• Moreover—and perhaps most damning—by blocking and banning many of the tools and Web sites that form the cornerstone of teenagers’ experiences, educators deny themselves access to the conversations that students are having about how to use these tools intelligently, ethically, and well. And given the overwhelming flow of information that students can access using such tools, it is essential that educators become part of those conversations.
  • Districts have spent thousands of dollars installing interactive whiteboards—which are a more powerful, more engaging chalkboard. And yes, they are a tool with some very useful functions, and yes, we have them at the Science Leadership Academy in Philadelphia, where I am principal. But let me be clear: interactive whiteboards only enable a teacher-centric style of teaching to be more engaging than it would have been with a traditional chalkboard. Much of the prepackaged educational gaming similarly makes the same mistake.
    • Dave Truss
       
      I've just never bought into these as a good way to spend money other than perhaps in Kindergarten and Grade 1 where students can interact and engage with text and shapes in front of their peers.
    • Darren Kuropatwa
       
      I disagree with both you and Chris here. If you use an IWB to teach in a teacher centric way then *maybe* it'll be more engaging for students than it was before the IWB but I doubt it; I think kids are smarter than that. Teachers who teach in student centred ways find IWBs amplify not just engagement with the teacher, but with each other and the content they are wrestling with; they learn more deeply because we can bring a more multifaceted perspective to bear on every issue/problem discussed in class. When the full content of the internet can be brought to bear on every classroom discussion (including my twitter and skype networks) we are able to concretely illustrate the interconnectedness of all things. We don't have to tell kids this, they see it as it happens, every day. You might be able to do something like this without an IWB but it would be a little more clunky in execution.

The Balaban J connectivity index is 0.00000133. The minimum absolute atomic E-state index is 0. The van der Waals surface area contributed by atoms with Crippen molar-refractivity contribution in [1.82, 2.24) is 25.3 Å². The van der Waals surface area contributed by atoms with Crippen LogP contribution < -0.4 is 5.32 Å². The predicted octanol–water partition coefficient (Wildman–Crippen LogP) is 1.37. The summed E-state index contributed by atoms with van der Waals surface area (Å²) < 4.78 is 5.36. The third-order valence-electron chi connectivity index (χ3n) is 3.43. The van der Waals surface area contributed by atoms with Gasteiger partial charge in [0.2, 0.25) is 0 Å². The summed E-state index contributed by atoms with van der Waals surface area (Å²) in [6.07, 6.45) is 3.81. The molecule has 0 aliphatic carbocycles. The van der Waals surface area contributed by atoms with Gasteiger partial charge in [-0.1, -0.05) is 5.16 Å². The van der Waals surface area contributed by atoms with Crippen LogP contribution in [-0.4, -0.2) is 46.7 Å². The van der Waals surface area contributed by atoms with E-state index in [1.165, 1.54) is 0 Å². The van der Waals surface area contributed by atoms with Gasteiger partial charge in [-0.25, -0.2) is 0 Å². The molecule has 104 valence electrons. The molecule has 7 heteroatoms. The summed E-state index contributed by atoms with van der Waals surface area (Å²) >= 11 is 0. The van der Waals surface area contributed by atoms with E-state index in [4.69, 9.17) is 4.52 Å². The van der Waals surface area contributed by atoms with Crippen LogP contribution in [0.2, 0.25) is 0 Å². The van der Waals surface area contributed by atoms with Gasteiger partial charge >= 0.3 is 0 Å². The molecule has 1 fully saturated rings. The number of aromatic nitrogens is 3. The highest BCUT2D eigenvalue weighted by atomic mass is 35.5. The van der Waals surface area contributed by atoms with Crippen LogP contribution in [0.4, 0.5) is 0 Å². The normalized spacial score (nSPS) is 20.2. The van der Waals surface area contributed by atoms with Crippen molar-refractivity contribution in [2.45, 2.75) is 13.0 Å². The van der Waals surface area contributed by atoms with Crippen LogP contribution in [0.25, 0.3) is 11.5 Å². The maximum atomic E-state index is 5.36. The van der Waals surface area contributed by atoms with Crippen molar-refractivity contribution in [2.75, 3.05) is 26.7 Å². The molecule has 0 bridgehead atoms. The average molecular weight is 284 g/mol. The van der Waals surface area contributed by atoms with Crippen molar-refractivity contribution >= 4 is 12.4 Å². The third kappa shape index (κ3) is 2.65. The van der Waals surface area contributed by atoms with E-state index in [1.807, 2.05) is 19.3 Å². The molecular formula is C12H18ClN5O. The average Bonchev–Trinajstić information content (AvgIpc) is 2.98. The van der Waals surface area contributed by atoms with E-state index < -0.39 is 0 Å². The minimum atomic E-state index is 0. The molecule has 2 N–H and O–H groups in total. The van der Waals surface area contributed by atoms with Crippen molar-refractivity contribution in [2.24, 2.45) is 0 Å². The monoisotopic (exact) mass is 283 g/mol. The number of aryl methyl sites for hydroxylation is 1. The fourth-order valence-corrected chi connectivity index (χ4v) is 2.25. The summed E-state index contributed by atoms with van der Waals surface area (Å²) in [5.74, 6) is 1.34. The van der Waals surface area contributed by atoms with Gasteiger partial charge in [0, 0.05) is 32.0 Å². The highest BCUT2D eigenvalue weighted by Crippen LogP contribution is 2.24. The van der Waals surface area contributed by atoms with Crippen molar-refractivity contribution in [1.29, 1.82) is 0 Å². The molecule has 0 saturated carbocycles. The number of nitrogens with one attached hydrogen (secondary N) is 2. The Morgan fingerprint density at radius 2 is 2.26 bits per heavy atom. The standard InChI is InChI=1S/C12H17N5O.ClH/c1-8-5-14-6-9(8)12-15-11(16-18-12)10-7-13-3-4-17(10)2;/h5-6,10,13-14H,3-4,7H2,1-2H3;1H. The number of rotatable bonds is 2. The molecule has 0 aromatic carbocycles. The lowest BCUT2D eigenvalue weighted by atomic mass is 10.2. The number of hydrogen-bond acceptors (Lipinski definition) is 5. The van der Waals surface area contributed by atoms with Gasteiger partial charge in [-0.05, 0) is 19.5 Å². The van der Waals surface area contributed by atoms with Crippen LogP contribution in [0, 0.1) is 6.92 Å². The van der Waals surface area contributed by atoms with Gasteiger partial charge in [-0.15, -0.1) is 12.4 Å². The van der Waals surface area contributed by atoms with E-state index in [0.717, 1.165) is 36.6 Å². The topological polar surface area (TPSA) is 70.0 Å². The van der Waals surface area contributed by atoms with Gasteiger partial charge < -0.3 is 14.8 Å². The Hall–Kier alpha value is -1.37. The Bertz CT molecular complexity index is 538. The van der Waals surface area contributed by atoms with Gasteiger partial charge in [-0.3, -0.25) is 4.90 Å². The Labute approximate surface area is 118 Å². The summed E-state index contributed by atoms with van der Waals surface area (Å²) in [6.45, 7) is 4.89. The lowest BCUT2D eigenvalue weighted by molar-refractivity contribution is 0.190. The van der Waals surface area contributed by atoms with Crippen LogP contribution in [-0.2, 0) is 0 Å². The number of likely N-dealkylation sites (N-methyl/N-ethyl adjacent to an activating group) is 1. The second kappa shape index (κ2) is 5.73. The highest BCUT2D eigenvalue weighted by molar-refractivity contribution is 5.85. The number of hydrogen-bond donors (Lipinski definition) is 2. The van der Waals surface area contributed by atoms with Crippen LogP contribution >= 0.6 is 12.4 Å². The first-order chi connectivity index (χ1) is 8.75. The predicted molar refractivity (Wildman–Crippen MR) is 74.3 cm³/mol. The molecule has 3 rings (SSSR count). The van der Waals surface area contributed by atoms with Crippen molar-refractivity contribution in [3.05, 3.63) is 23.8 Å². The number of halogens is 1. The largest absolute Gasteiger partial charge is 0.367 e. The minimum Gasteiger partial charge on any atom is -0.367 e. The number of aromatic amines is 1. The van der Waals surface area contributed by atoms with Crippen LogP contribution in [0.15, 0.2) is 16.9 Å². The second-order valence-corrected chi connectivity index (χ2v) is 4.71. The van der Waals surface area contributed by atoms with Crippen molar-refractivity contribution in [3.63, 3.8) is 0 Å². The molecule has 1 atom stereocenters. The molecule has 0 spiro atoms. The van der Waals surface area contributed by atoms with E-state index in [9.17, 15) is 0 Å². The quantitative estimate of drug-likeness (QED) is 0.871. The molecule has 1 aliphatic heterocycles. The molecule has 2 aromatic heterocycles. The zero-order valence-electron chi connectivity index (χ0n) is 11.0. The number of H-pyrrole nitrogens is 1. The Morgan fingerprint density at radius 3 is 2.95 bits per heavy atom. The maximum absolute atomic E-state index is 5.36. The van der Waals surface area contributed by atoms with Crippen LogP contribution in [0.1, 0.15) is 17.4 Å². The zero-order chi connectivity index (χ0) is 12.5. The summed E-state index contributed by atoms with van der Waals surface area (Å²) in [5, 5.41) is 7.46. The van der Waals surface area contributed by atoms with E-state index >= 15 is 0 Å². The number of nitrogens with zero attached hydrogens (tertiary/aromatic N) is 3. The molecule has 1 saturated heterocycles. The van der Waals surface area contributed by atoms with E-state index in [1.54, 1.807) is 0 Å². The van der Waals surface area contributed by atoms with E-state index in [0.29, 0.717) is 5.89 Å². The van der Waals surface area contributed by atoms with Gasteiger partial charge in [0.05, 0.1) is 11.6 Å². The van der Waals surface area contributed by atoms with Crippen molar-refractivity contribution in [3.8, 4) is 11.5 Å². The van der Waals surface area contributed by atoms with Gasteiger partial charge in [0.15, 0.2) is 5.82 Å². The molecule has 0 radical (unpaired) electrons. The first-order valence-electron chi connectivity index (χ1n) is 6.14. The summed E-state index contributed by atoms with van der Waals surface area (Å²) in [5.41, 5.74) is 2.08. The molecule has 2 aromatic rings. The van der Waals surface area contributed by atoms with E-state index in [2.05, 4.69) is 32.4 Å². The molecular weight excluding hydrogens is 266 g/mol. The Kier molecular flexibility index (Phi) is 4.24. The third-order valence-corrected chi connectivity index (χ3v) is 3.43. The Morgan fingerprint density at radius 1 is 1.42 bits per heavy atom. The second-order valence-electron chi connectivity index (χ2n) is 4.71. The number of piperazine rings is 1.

• The single greatest challenge schools face is helping students make sense of the world today. Schools have gone from information scarcity to information overload. This is why classes must be inquiry driven. Merely providing content is not enough, nor is it enough to simply present students with a problem to solve. Schools must create ways for students to come together as a community to ask powerful questions and dare them to bring all of their talents to bear on real-world problems.
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  • Schools can and must be empowering—what held down the progressive school movements of the past 100 years was not that the ideas were wrong, but rather that it often just took too long to create the authentic examples of learning.
  • The idea of community has changed dramatically in the past 10 years, and that idea should be reflected in classrooms.
  • Once students have worked together, the question must become, What can they create?
  • But it is not enough for educators to simply be aware of social networking; they have an obligation to teach students the difference between social networking and academic networking
  • Educators can help them understand how to paint a digital portrait of themselves online that includes the work they do in school and help them network, both locally and globally, to enrich themselves as students.
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    by blocking and banning many of the tools and Web sites that form the cornerstone of teenagers' experiences, educators deny themselves access to the conversations that students are having about how to use these tools intelligently, ethically, and well. And given the overwhelming flow of information that students can access using such tools, it is essential that educators become part of those conversations.
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    by blocking and banning many of the tools and Web sites that form the cornerstone of teenagers' experiences, educators deny themselves access to the conversations that students are having about how to use these tools intelligently, ethically, and well. And given the overwhelming flow of information that students can access using such tools, it is essential that educators become part of those conversations.